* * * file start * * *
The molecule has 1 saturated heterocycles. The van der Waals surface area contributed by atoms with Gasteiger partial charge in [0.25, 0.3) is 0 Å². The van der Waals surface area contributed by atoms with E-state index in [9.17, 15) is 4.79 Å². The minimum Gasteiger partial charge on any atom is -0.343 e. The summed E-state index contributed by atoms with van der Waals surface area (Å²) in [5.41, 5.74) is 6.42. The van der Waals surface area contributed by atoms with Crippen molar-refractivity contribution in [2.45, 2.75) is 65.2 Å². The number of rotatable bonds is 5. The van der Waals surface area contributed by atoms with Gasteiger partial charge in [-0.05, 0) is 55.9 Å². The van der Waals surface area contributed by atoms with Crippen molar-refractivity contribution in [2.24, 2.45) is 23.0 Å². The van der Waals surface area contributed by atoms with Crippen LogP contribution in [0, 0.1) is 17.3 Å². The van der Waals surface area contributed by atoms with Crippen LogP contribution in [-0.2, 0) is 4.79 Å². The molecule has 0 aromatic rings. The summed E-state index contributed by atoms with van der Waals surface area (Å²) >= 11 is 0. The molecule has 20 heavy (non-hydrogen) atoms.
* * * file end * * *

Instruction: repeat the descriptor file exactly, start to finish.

The molecule has 1 saturated heterocycles. The van der Waals surface area contributed by atoms with Gasteiger partial charge in [0.25, 0.3) is 0 Å². The van der Waals surface area contributed by atoms with E-state index in [9.17, 15) is 4.79 Å². The minimum Gasteiger partial charge on any atom is -0.343 e. The summed E-state index contributed by atoms with van der Waals surface area (Å²) in [5.41, 5.74) is 6.42. The van der Waals surface area contributed by atoms with Crippen molar-refractivity contribution in [2.45, 2.75) is 65.2 Å². The number of rotatable bonds is 5. The van der Waals surface area contributed by atoms with Gasteiger partial charge in [-0.05, 0) is 55.9 Å². The van der Waals surface area contributed by atoms with Crippen molar-refractivity contribution in [2.24, 2.45) is 23.0 Å². The van der Waals surface area contributed by atoms with Crippen LogP contribution in [0, 0.1) is 17.3 Å². The van der Waals surface area contributed by atoms with Crippen LogP contribution in [-0.2, 0) is 4.79 Å². The molecule has 0 aromatic rings. The summed E-state index contributed by atoms with van der Waals surface area (Å²) >= 11 is 0. The molecule has 20 heavy (non-hydrogen) atoms.